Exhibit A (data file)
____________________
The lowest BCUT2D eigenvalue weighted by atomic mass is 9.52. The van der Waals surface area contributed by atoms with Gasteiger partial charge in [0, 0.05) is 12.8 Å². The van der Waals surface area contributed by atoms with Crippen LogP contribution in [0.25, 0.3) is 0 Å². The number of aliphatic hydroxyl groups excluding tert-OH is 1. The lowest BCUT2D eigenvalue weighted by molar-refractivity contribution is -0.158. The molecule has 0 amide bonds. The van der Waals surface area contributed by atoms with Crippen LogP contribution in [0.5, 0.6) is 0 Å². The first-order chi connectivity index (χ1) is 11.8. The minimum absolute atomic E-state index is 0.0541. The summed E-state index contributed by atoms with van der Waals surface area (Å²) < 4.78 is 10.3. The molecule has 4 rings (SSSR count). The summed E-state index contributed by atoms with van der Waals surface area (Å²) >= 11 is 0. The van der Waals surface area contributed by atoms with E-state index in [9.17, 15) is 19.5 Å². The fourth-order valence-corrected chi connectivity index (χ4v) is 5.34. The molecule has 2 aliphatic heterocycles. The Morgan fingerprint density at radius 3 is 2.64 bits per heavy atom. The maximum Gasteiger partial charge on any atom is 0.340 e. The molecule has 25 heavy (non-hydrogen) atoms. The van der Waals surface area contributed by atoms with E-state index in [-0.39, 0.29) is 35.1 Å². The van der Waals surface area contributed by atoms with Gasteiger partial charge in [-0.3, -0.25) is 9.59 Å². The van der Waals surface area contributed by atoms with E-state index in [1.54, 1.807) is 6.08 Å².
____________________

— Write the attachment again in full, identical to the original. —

The lowest BCUT2D eigenvalue weighted by atomic mass is 9.52. The van der Waals surface area contributed by atoms with Gasteiger partial charge in [0, 0.05) is 12.8 Å². The van der Waals surface area contributed by atoms with Crippen LogP contribution in [0.25, 0.3) is 0 Å². The number of aliphatic hydroxyl groups excluding tert-OH is 1. The lowest BCUT2D eigenvalue weighted by molar-refractivity contribution is -0.158. The molecule has 0 amide bonds. The van der Waals surface area contributed by atoms with Crippen LogP contribution in [0.5, 0.6) is 0 Å². The first-order chi connectivity index (χ1) is 11.8. The minimum absolute atomic E-state index is 0.0541. The summed E-state index contributed by atoms with van der Waals surface area (Å²) < 4.78 is 10.3. The molecule has 4 rings (SSSR count). The summed E-state index contributed by atoms with van der Waals surface area (Å²) >= 11 is 0. The van der Waals surface area contributed by atoms with E-state index in [9.17, 15) is 19.5 Å². The fourth-order valence-corrected chi connectivity index (χ4v) is 5.34. The molecule has 2 aliphatic heterocycles. The Morgan fingerprint density at radius 3 is 2.64 bits per heavy atom. The maximum Gasteiger partial charge on any atom is 0.340 e. The molecule has 25 heavy (non-hydrogen) atoms. The van der Waals surface area contributed by atoms with E-state index in [-0.39, 0.29) is 35.1 Å². The van der Waals surface area contributed by atoms with Gasteiger partial charge in [-0.3, -0.25) is 9.59 Å². The van der Waals surface area contributed by atoms with E-state index in [1.54, 1.807) is 6.08 Å².